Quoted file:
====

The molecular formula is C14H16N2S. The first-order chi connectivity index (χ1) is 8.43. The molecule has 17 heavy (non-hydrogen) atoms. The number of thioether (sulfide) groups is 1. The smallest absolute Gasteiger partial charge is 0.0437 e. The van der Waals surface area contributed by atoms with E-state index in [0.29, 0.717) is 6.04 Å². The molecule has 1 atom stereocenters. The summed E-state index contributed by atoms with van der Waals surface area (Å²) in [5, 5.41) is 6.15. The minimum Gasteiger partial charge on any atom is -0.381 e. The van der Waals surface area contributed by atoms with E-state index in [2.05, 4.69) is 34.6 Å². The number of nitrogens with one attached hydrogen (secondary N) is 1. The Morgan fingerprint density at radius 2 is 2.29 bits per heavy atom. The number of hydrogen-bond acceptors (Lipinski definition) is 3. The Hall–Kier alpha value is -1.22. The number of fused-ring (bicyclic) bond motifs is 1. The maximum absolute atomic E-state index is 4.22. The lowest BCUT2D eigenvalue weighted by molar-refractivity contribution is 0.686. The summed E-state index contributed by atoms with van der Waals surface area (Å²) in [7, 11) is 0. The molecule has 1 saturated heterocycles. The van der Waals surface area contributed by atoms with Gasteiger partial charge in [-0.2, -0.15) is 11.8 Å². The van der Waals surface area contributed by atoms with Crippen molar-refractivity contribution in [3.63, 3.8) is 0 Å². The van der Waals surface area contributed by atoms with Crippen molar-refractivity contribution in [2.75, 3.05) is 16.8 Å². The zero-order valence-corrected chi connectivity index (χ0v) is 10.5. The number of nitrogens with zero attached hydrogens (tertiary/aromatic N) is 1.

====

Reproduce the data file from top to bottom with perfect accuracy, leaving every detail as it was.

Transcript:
The molecular formula is C14H16N2S. The first-order chi connectivity index (χ1) is 8.43. The molecule has 17 heavy (non-hydrogen) atoms. The number of thioether (sulfide) groups is 1. The smallest absolute Gasteiger partial charge is 0.0437 e. The van der Waals surface area contributed by atoms with E-state index in [0.29, 0.717) is 6.04 Å². The molecule has 1 atom stereocenters. The summed E-state index contributed by atoms with van der Waals surface area (Å²) in [5, 5.41) is 6.15. The minimum Gasteiger partial charge on any atom is -0.381 e. The van der Waals surface area contributed by atoms with E-state index in [2.05, 4.69) is 34.6 Å². The number of nitrogens with one attached hydrogen (secondary N) is 1. The Morgan fingerprint density at radius 2 is 2.29 bits per heavy atom. The number of hydrogen-bond acceptors (Lipinski definition) is 3. The Hall–Kier alpha value is -1.22. The number of fused-ring (bicyclic) bond motifs is 1. The maximum absolute atomic E-state index is 4.22. The lowest BCUT2D eigenvalue weighted by molar-refractivity contribution is 0.686. The summed E-state index contributed by atoms with van der Waals surface area (Å²) in [7, 11) is 0. The molecule has 1 saturated heterocycles. The van der Waals surface area contributed by atoms with Gasteiger partial charge in [-0.2, -0.15) is 11.8 Å². The van der Waals surface area contributed by atoms with Crippen molar-refractivity contribution in [3.63, 3.8) is 0 Å². The van der Waals surface area contributed by atoms with Crippen molar-refractivity contribution in [2.75, 3.05) is 16.8 Å². The zero-order valence-corrected chi connectivity index (χ0v) is 10.5. The number of nitrogens with zero attached hydrogens (tertiary/aromatic N) is 1.